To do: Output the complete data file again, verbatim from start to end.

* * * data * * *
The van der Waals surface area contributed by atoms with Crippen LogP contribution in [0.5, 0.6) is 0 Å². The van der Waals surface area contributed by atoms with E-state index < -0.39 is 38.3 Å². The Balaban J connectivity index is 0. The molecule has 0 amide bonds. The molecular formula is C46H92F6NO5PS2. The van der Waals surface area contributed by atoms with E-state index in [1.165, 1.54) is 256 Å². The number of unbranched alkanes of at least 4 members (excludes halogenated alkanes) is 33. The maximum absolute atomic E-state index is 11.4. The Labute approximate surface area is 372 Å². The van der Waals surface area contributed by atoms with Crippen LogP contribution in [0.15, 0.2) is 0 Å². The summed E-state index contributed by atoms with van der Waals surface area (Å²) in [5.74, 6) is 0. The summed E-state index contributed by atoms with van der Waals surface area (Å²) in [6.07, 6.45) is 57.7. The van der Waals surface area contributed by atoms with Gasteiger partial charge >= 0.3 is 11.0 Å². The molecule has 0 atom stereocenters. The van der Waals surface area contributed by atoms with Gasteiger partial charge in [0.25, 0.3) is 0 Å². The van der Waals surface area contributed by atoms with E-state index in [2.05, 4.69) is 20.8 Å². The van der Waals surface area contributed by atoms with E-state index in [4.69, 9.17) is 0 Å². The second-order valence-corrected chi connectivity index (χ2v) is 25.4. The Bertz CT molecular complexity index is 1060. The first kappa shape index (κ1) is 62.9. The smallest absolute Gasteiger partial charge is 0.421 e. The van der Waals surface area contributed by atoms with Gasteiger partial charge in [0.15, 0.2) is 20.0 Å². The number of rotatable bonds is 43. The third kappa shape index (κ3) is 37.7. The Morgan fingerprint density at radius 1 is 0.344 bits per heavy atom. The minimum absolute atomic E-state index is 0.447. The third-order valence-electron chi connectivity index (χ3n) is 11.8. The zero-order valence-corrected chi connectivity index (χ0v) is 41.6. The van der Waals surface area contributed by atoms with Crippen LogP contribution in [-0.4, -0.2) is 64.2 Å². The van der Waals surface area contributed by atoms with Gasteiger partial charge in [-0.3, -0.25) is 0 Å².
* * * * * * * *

The van der Waals surface area contributed by atoms with Crippen LogP contribution in [0.5, 0.6) is 0 Å². The van der Waals surface area contributed by atoms with E-state index < -0.39 is 38.3 Å². The Balaban J connectivity index is 0. The molecule has 0 amide bonds. The molecular formula is C46H92F6NO5PS2. The van der Waals surface area contributed by atoms with E-state index in [1.165, 1.54) is 256 Å². The number of unbranched alkanes of at least 4 members (excludes halogenated alkanes) is 33. The maximum absolute atomic E-state index is 11.4. The Labute approximate surface area is 372 Å². The van der Waals surface area contributed by atoms with Crippen LogP contribution in [0.15, 0.2) is 0 Å². The summed E-state index contributed by atoms with van der Waals surface area (Å²) in [5.74, 6) is 0. The summed E-state index contributed by atoms with van der Waals surface area (Å²) in [6.07, 6.45) is 57.7. The van der Waals surface area contributed by atoms with Gasteiger partial charge >= 0.3 is 11.0 Å². The molecule has 0 atom stereocenters. The van der Waals surface area contributed by atoms with Gasteiger partial charge in [0.25, 0.3) is 0 Å². The van der Waals surface area contributed by atoms with E-state index in [2.05, 4.69) is 20.8 Å². The van der Waals surface area contributed by atoms with E-state index in [4.69, 9.17) is 0 Å². The second-order valence-corrected chi connectivity index (χ2v) is 25.4. The Bertz CT molecular complexity index is 1060. The first kappa shape index (κ1) is 62.9. The smallest absolute Gasteiger partial charge is 0.421 e. The van der Waals surface area contributed by atoms with Gasteiger partial charge in [0.15, 0.2) is 20.0 Å². The number of rotatable bonds is 43. The third kappa shape index (κ3) is 37.7. The Morgan fingerprint density at radius 1 is 0.344 bits per heavy atom. The minimum absolute atomic E-state index is 0.447. The third-order valence-electron chi connectivity index (χ3n) is 11.8. The zero-order valence-corrected chi connectivity index (χ0v) is 41.6. The van der Waals surface area contributed by atoms with Crippen LogP contribution in [-0.4, -0.2) is 64.2 Å². The van der Waals surface area contributed by atoms with Gasteiger partial charge in [-0.3, -0.25) is 0 Å².